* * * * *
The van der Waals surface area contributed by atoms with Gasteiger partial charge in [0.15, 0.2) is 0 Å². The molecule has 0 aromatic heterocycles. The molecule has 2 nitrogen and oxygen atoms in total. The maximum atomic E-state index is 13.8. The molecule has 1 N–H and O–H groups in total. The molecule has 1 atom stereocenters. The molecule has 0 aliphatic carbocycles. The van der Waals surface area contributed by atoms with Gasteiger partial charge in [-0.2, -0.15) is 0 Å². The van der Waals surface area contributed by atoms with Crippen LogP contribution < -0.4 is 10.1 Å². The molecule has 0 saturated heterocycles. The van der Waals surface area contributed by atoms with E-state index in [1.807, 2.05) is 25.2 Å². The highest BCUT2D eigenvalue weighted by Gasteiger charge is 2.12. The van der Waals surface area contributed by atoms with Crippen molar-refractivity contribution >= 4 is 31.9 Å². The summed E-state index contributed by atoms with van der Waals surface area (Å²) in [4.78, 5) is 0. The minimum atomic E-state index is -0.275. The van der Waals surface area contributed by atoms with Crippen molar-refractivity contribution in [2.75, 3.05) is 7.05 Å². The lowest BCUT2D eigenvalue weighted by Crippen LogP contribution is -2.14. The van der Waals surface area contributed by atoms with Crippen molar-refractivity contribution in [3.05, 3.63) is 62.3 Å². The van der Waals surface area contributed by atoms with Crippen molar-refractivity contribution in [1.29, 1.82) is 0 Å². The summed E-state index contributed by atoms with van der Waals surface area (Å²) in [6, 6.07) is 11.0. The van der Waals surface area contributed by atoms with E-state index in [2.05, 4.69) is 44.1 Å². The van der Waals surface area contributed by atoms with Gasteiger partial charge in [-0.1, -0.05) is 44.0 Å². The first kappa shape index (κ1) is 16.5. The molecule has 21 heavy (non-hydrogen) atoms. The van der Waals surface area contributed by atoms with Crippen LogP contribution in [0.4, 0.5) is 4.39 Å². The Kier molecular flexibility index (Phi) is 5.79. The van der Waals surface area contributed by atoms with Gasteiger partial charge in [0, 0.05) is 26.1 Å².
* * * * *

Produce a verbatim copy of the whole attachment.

The van der Waals surface area contributed by atoms with Gasteiger partial charge in [0.15, 0.2) is 0 Å². The molecule has 0 aromatic heterocycles. The molecule has 2 nitrogen and oxygen atoms in total. The maximum atomic E-state index is 13.8. The molecule has 1 N–H and O–H groups in total. The molecule has 1 atom stereocenters. The molecule has 0 aliphatic carbocycles. The van der Waals surface area contributed by atoms with Gasteiger partial charge in [-0.2, -0.15) is 0 Å². The van der Waals surface area contributed by atoms with Crippen LogP contribution < -0.4 is 10.1 Å². The molecule has 0 saturated heterocycles. The van der Waals surface area contributed by atoms with E-state index in [1.807, 2.05) is 25.2 Å². The highest BCUT2D eigenvalue weighted by Gasteiger charge is 2.12. The van der Waals surface area contributed by atoms with Crippen molar-refractivity contribution >= 4 is 31.9 Å². The summed E-state index contributed by atoms with van der Waals surface area (Å²) in [4.78, 5) is 0. The minimum atomic E-state index is -0.275. The van der Waals surface area contributed by atoms with Crippen molar-refractivity contribution in [2.75, 3.05) is 7.05 Å². The lowest BCUT2D eigenvalue weighted by Crippen LogP contribution is -2.14. The van der Waals surface area contributed by atoms with Crippen molar-refractivity contribution in [3.05, 3.63) is 62.3 Å². The van der Waals surface area contributed by atoms with Crippen molar-refractivity contribution in [1.29, 1.82) is 0 Å². The summed E-state index contributed by atoms with van der Waals surface area (Å²) in [6, 6.07) is 11.0. The van der Waals surface area contributed by atoms with E-state index in [2.05, 4.69) is 44.1 Å². The van der Waals surface area contributed by atoms with Gasteiger partial charge in [-0.1, -0.05) is 44.0 Å². The first kappa shape index (κ1) is 16.5. The molecule has 21 heavy (non-hydrogen) atoms. The van der Waals surface area contributed by atoms with Crippen LogP contribution in [0.4, 0.5) is 4.39 Å². The Kier molecular flexibility index (Phi) is 5.79. The van der Waals surface area contributed by atoms with Gasteiger partial charge in [0, 0.05) is 26.1 Å².